Heart scarring was detected more than one year after COVID-19 vaccination in some people who suffered myocarditis following receipt of a shot, researchers reported in new studies.

A third of 60 patients with follow-up cardiac imaging done more than 12 months after their myocarditis diagnosis had persistent late gadolinium enhancement (LGE), which is, in the majority of cases, reflective of heart scarring, Australian researchers reported in a preprint of a new study, published on March 22.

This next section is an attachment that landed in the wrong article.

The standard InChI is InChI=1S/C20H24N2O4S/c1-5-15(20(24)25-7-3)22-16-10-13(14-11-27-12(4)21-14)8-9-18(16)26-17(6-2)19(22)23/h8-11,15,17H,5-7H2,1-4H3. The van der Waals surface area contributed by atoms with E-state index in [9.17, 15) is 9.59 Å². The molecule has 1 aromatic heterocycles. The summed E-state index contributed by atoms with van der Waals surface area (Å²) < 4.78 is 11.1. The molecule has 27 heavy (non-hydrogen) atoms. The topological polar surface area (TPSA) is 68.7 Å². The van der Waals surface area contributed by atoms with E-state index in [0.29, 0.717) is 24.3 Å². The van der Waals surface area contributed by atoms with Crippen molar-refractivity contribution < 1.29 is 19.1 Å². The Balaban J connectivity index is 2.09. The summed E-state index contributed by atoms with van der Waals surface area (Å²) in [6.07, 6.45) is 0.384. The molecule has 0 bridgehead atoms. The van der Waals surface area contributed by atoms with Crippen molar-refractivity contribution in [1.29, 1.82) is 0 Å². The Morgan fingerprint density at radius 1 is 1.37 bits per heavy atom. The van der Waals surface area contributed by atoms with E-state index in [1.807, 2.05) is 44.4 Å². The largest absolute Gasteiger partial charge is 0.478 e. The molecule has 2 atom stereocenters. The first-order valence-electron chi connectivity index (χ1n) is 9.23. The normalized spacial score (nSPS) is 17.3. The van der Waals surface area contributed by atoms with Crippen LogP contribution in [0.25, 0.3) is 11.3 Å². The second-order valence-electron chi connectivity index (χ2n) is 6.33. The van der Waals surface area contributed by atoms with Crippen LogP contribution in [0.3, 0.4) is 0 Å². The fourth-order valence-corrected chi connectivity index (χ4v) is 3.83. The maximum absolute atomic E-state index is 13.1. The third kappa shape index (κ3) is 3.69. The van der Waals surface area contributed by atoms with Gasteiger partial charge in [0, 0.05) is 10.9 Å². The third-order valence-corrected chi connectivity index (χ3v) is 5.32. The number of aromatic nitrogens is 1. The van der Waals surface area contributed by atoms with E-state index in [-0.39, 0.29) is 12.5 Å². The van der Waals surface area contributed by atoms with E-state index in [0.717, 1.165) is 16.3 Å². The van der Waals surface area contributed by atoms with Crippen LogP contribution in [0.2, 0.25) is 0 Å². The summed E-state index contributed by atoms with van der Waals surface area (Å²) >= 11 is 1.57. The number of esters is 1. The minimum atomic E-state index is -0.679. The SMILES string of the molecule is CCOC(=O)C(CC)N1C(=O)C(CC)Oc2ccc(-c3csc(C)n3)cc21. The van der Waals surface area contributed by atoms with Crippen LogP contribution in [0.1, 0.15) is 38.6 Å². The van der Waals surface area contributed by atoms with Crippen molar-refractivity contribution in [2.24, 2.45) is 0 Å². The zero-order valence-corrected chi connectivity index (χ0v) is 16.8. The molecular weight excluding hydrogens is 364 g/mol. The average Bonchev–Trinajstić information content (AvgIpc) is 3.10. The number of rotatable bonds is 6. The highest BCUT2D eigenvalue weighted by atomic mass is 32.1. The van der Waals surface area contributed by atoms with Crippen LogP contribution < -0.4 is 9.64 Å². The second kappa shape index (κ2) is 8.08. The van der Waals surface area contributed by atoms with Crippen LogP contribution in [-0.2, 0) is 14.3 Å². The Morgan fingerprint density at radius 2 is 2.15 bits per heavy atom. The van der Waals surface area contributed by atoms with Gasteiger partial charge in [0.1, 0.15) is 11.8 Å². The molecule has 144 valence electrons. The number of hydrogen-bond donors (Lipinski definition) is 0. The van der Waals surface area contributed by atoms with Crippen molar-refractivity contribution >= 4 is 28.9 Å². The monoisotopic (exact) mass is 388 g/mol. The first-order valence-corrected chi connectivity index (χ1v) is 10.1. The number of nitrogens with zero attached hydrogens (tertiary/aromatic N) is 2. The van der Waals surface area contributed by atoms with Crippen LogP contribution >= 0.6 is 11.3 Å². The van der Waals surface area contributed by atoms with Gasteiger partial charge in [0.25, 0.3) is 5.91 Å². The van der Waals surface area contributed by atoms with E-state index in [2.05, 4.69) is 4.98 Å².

Myocarditis is a form of heart inflammation.

The median time from receipt of a vaccine to follow-up imaging was 548 days, with the longest interval being 603 days.

“We found that the incidence of persistent myocardial fibrosis is high, seen in almost a third of patients at >12 months post diagnosis, which could have implications for the management and prognosis of this predominantly young cohort,” the researchers wrote.

“The long-term clinical implications of LGE in this condition are as yet unknown, but LGE has been demonstrated to confer worse prognosis in non-COVID-19 vaccine-associated myocarditis, especially if it persists beyond six months,” they added later, pointing to several previous papers.

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